If, instead, we keep paying, we’re only giving them the rope they’ll use to hang us.

(Crossposted at Sister Toldjah)


Mexican town resorts to mob justice

September 24, 2010

With the authorities unable to protect them, the residents of a small town in the state of Chihuahua that has suffered an average of three kidnappings per week finally had enough:

Ascension is a farming community of some 15,000 people, about 100 miles south of the border with New Mexico. In the past two years, kidnapping and extortion have been rampant.

“Our problems with public security have spoiled our progress in this town,” says Rafael Camarillo, the outgoing mayor.

The public fury happened Tuesday when an armed group allegedly kidnapped a 16-year-old girl from her family’s seafood restaurant. The kidnappers escaped down a gravel road, and word of the missing girl spread quickly.

Soon, a group of about 200 residents began the chase. Three of the alleged kidnappers were captured by the Mexican military, who have a presence in the town.

Three others fled into a nearby cotton field, where one was later found dead. The other two were hunted down and beaten by the mob from Ascension.

“When they found them, it was a direct aggression,” says Ignacio Rodriguez, a local kitchen-cabinet maker who was elected to head city council next month.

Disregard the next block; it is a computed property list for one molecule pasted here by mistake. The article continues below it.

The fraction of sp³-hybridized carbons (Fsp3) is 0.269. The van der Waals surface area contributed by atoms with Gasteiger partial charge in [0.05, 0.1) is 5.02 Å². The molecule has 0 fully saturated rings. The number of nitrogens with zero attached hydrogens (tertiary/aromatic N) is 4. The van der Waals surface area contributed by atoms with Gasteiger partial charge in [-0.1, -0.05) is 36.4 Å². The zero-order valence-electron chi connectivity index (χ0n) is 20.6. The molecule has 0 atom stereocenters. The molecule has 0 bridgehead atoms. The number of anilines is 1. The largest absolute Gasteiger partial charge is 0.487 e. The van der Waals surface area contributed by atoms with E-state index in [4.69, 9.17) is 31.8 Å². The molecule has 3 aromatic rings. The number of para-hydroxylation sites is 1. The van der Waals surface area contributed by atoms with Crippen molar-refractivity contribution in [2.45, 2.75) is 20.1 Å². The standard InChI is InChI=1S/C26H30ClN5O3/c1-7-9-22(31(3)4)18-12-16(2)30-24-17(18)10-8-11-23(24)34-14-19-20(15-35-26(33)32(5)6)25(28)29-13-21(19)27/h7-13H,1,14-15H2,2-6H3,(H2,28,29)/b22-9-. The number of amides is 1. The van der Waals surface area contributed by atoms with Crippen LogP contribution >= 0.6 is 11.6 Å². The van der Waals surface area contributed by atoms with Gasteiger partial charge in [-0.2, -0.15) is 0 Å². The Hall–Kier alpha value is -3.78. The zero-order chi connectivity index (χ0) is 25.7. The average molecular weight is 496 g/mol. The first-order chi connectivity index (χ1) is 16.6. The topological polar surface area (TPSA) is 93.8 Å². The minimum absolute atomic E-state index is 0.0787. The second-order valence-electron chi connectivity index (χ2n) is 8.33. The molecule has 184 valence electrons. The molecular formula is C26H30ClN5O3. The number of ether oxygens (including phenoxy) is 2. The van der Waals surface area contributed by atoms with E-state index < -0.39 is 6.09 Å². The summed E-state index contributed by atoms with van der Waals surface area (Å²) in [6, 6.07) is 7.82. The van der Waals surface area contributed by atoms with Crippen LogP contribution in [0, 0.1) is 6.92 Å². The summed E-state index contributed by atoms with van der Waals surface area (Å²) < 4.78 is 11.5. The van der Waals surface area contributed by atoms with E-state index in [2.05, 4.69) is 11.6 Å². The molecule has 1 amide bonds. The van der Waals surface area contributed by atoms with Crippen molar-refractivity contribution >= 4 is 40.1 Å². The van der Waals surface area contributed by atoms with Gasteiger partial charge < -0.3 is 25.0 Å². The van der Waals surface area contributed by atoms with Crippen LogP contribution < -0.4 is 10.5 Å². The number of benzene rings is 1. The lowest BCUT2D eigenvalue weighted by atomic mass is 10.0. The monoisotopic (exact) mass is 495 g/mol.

The girl was rescued unharmed by the residents.

Two of the kidnappers were taken by federal police to a nearby Mexican Army base, but the mob wasn’t done with them: they stormed the base, seized the kidnappers, and locked them in a hot car until they died.

Let’s be blunt: these three deaths were acts of murder. But it is both hard to sympathize with the victims and not hard to sympathize with the townsfolk. What are they supposed to do when their own government can’t or won’t protect them? The local force was so useless that the Mayor of Ascension fired them all after this incident. Corruption is rampant in the local, state, and federal police forces. At some point, the people are left with a choice: wait like sheep to be slaughtered  or fight back. The people of Ascenscion made their choice.

Of course, fighting back against teenaged kidnappers is one thing, but striking back at heavily armed, ruthless cartels is another altogether. Mexico’s gun laws are very strict, so law-abiding citizens are effectively disarmed from the start. Yet the presence of such laws implies a clause in the social contract: in return for not bearing arms, the state promises to protect its citizens. If the government cannot do this, then the contract is broken and the state loses legitimacy. Society reverts to a state of nature and residents are forced to take justice into their own hands.